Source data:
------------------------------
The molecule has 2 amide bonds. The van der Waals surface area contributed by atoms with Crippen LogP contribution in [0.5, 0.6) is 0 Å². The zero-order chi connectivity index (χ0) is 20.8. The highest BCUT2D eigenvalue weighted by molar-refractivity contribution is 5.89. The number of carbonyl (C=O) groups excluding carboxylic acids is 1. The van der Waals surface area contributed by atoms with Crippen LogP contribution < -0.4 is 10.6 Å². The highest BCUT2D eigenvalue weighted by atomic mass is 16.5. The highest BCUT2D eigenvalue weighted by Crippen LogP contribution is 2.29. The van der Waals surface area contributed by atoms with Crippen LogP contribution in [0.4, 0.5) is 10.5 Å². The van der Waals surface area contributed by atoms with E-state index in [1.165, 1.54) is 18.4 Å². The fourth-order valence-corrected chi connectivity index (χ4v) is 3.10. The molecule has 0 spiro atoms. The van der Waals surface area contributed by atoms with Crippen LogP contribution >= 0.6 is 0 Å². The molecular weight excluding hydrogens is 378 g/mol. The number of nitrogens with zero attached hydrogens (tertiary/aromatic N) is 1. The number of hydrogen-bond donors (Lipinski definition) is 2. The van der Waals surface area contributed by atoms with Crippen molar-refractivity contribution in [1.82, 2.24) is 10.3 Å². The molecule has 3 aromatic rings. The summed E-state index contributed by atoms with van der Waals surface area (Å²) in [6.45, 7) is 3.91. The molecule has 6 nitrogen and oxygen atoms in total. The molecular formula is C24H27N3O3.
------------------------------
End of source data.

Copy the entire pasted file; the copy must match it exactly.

The molecule has 2 amide bonds. The van der Waals surface area contributed by atoms with Crippen LogP contribution in [0.5, 0.6) is 0 Å². The zero-order chi connectivity index (χ0) is 20.8. The highest BCUT2D eigenvalue weighted by molar-refractivity contribution is 5.89. The number of carbonyl (C=O) groups excluding carboxylic acids is 1. The van der Waals surface area contributed by atoms with Crippen LogP contribution < -0.4 is 10.6 Å². The highest BCUT2D eigenvalue weighted by atomic mass is 16.5. The highest BCUT2D eigenvalue weighted by Crippen LogP contribution is 2.29. The van der Waals surface area contributed by atoms with Crippen LogP contribution in [0.4, 0.5) is 10.5 Å². The van der Waals surface area contributed by atoms with E-state index in [1.165, 1.54) is 18.4 Å². The fourth-order valence-corrected chi connectivity index (χ4v) is 3.10. The molecule has 0 spiro atoms. The van der Waals surface area contributed by atoms with Crippen LogP contribution >= 0.6 is 0 Å². The molecular weight excluding hydrogens is 378 g/mol. The number of nitrogens with zero attached hydrogens (tertiary/aromatic N) is 1. The number of hydrogen-bond donors (Lipinski definition) is 2. The van der Waals surface area contributed by atoms with Crippen molar-refractivity contribution in [1.82, 2.24) is 10.3 Å². The molecule has 3 aromatic rings. The summed E-state index contributed by atoms with van der Waals surface area (Å²) in [6.45, 7) is 3.91. The molecule has 6 nitrogen and oxygen atoms in total. The molecular formula is C24H27N3O3.